This editorial will appear in Tuesday’s print edition.
A citizen’s advisory committee has come up with ideas for addressing Tacoma’s dire street infrastructure needs. They can be boiled down to two words: more money.
Given the city’s $32 million budget hole, that’s probably the only road the committee could go down. The alternative – doing nothing and letting Tacoma’s streets get into even worse shape – is intolerable.
The 13-member committee recommended not cutting existing revenue going to transportation needs, imposing a $20 car-tab fee to fund a new Transportation Benefit District and asking voters to raise their property taxes by almost $1 per $1,000 of assessed valuation for six years.
The new tax rate would be $3.60 per $1,000, costing the owner of a $250,000 home an additional $250 per year. That would be less than the 2011 rate in University Place ($4.45 cents per $1,000), but higher than or comparable to the rates of most other cities in Pierce County. The 2011 tax rates were $3.16 in Puyallup, $3.27 in Lakewood and $3.57 in Gig Harbor.
Together, the new car-tab fee and property tax increase would raise an estimated $24 million a year, or $144 million over six years. That would only put a dent in the city’s neglected transportation infrastructure needs, estimated at more than $800 million – but it would be a start.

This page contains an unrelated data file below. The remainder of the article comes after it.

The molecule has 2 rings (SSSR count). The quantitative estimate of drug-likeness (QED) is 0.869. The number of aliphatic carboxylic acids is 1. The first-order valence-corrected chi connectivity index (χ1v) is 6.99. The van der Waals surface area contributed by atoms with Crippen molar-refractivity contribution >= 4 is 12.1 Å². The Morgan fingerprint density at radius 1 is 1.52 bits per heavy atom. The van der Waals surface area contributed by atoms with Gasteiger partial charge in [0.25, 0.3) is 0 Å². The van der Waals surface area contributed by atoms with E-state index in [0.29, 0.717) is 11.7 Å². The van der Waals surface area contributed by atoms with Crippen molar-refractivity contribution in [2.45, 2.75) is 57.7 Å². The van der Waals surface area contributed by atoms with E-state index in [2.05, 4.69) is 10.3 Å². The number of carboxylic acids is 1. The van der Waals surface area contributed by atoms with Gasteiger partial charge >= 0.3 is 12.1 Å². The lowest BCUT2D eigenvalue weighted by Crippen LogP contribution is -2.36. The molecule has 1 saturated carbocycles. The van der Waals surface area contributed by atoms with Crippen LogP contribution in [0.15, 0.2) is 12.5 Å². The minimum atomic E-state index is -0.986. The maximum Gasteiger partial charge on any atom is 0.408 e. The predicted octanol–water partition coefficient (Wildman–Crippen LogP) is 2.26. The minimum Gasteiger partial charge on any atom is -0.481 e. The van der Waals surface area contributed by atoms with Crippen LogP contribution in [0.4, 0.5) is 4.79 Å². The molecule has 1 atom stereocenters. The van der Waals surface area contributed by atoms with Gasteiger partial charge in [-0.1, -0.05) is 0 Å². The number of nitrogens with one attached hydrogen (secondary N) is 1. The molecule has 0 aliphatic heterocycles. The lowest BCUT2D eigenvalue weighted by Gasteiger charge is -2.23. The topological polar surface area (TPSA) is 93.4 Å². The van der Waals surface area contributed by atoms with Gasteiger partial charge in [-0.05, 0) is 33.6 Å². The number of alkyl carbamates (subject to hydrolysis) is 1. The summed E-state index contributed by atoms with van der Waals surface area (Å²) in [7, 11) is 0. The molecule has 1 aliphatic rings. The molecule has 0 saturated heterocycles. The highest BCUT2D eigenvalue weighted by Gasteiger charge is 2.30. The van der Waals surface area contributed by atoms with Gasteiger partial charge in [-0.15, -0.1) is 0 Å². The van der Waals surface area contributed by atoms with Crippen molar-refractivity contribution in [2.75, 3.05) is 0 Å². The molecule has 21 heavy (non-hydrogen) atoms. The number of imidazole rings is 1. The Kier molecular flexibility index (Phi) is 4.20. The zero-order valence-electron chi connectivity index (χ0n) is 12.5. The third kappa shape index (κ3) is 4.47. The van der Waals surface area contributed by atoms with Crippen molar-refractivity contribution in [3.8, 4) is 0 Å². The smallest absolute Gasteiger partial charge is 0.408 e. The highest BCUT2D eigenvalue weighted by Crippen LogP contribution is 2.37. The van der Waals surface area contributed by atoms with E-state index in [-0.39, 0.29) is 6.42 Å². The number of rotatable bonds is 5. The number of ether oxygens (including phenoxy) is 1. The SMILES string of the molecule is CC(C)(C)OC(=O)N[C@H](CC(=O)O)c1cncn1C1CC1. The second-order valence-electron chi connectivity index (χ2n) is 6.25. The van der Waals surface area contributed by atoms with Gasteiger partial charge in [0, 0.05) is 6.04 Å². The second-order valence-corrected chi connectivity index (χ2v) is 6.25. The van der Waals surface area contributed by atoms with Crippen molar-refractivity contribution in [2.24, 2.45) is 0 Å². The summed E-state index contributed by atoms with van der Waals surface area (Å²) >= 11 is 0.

The City Council has the authority to impose the $20 car-tab fee without voter approval. It would be a user fee, and those with more vehicles would pay more.
While it makes sense from that standpoint, the council should recognize that it would be regressive. A low-income person with a beater car would pay as much as a wealthy person who drives a Lexus.
If the City Council agrees to the fee, it should be sunsetted so a future council would have to continue it.
As for the property tax increase, the city will have to convince voters that it would responsibly use the new revenue, that transportation repairs and upgrades would be done in a fiscally sound way. Residents can be excused for being skeptical, given how the city has gotten into such a deep budget hole – a reflection not only of the recession but also of a longtime inability to control spending.
Giving city officials new sources of revenue isn’t a solution if it will be handled in the same way that got the city into the mess it’s in now.